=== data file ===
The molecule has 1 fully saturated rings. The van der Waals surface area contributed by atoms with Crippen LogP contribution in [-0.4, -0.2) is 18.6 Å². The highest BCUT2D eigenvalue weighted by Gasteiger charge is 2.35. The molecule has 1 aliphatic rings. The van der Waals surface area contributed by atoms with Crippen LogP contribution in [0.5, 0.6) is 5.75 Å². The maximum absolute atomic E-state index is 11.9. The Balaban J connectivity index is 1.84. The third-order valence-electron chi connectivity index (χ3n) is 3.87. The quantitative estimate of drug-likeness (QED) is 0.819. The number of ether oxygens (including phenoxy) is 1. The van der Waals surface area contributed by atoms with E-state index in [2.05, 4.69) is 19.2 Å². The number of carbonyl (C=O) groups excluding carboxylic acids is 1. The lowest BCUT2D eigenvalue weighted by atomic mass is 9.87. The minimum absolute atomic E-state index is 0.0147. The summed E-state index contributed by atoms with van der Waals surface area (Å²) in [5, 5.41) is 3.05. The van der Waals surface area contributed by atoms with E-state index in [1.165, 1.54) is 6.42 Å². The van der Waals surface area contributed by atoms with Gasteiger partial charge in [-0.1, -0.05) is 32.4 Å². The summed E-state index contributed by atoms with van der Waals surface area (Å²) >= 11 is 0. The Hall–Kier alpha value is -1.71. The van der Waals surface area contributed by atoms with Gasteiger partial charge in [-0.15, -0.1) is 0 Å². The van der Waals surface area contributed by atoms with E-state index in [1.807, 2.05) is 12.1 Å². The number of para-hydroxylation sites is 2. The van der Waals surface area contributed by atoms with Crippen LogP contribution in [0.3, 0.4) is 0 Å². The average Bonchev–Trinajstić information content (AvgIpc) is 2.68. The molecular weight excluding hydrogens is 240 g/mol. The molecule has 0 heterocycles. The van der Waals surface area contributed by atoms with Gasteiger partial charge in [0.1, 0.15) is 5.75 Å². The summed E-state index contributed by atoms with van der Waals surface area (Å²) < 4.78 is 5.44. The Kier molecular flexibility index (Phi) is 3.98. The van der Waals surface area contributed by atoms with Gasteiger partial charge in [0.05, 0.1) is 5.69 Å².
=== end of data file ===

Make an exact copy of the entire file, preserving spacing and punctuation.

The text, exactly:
The molecule has 1 fully saturated rings. The van der Waals surface area contributed by atoms with Crippen LogP contribution in [-0.4, -0.2) is 18.6 Å². The highest BCUT2D eigenvalue weighted by Gasteiger charge is 2.35. The molecule has 1 aliphatic rings. The van der Waals surface area contributed by atoms with Crippen LogP contribution in [0.5, 0.6) is 5.75 Å². The maximum absolute atomic E-state index is 11.9. The Balaban J connectivity index is 1.84. The third-order valence-electron chi connectivity index (χ3n) is 3.87. The quantitative estimate of drug-likeness (QED) is 0.819. The number of ether oxygens (including phenoxy) is 1. The van der Waals surface area contributed by atoms with E-state index in [2.05, 4.69) is 19.2 Å². The number of carbonyl (C=O) groups excluding carboxylic acids is 1. The lowest BCUT2D eigenvalue weighted by atomic mass is 9.87. The minimum absolute atomic E-state index is 0.0147. The summed E-state index contributed by atoms with van der Waals surface area (Å²) in [5, 5.41) is 3.05. The van der Waals surface area contributed by atoms with E-state index in [1.165, 1.54) is 6.42 Å². The van der Waals surface area contributed by atoms with Gasteiger partial charge in [-0.1, -0.05) is 32.4 Å². The summed E-state index contributed by atoms with van der Waals surface area (Å²) >= 11 is 0. The Hall–Kier alpha value is -1.71. The van der Waals surface area contributed by atoms with Gasteiger partial charge in [-0.15, -0.1) is 0 Å². The van der Waals surface area contributed by atoms with E-state index in [1.807, 2.05) is 12.1 Å². The number of para-hydroxylation sites is 2. The van der Waals surface area contributed by atoms with Crippen LogP contribution in [0.3, 0.4) is 0 Å². The average Bonchev–Trinajstić information content (AvgIpc) is 2.68. The molecular weight excluding hydrogens is 240 g/mol. The molecule has 0 heterocycles. The van der Waals surface area contributed by atoms with Gasteiger partial charge in [0.1, 0.15) is 5.75 Å². The summed E-state index contributed by atoms with van der Waals surface area (Å²) < 4.78 is 5.44. The Kier molecular flexibility index (Phi) is 3.98. The van der Waals surface area contributed by atoms with Gasteiger partial charge in [0.05, 0.1) is 5.69 Å².